Beekeepers Breed Africanized Bees Despite Deadly Reputation

Killer bees to the rescue.

A major component of the area’s feral bee population — Africanized honeybees were blamed for at least one death last year in Arizona — are being incorporated into declining domesticated hives of European honeybees to bolster production and protect against invasive mites and diseases.

The Africanized honeybee has a “heightened defensiveness,” which leads to a higher frequency of attacks with less provocation from their European counterparts, according to research by the University of Florida’s Institute of Food and Agricultural Science.

These bees are blamed for the deaths of two elderly people in 1995, and a rash of attacks made the news again in 2013. Five people doing lawn work were stung by a swarm last year, killing one man.

Greg Denker
Greg Denker runs American Bee Control that also uses Africanized honeybees for honey.MAYA DANGERFIELD/NYT INSTITUTE

But some Tucson-area beekeepers have considered Africanized bees a boon to the area’s bee population.

“We’re lucky with the Africanized bee, they’re like a really vital bee, more like bees should be,” said LieAuhTein Schneider, 37, a beekeeper at the Avalon Organic Gardens and EcoVillage in Tumacácori. “People think that they’re highly aggressive, but to me, it’s what a bee is supposed to be.”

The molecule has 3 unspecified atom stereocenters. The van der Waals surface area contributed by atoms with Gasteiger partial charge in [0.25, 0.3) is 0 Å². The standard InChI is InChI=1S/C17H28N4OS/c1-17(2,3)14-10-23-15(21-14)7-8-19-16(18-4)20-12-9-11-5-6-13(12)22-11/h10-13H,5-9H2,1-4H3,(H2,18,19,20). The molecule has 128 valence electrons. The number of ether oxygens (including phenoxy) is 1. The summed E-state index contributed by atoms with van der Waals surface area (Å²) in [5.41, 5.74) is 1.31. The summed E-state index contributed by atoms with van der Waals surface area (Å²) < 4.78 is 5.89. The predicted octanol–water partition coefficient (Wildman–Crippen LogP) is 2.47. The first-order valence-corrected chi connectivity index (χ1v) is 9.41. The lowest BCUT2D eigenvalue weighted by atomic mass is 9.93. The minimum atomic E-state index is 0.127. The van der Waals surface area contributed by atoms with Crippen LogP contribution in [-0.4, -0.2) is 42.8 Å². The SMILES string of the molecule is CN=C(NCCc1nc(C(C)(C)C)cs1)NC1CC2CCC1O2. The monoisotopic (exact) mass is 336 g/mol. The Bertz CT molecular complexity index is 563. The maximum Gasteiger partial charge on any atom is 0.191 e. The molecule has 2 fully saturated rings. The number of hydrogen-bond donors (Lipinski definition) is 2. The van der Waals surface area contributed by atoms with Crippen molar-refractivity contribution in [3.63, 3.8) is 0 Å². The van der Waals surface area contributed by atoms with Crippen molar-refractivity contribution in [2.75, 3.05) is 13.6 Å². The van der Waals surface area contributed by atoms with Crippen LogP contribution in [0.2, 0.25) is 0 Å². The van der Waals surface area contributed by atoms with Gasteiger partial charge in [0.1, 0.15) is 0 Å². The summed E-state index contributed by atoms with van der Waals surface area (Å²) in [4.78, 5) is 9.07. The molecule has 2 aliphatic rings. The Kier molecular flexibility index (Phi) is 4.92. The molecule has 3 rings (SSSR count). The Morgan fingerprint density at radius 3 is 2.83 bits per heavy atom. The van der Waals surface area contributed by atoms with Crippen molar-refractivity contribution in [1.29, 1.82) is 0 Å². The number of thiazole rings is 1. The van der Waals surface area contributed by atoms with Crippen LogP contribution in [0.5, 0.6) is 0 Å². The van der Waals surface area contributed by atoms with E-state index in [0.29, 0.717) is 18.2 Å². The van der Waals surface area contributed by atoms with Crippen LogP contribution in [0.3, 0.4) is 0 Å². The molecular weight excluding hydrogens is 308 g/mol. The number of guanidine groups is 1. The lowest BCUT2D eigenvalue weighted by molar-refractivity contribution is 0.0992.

European honeybees, composed of six subspecies, are the primary bees used in the U.S. for honey production and field pollination.

In the winter of 2006, the colony collapse disorder decimated the national bee population, with beekeeping operations reporting losses of up to 90 percent, according to a report by the Department of Agriculture.

David Brenton, 62, the beekeeper and owner of Tucson Honey Company, said that the overuse of European honeybees makes them increasingly susceptible to disease.

“Bees that travel for pollination are stressed — they’re stressed by travel, they’re stressed by beekeepers,” Mr. Brenton said. “If they have mites they’ll have to treat them.”

Despite their deadly reputation, Mr. Schneider said that Africanized bees just may be the solution.

“One time we bought a hive of European bees and they didn’t make much progress,” Mr. Schneider said, noting that an Africanized queen took over nine months later. “Since then, it started to prosper.”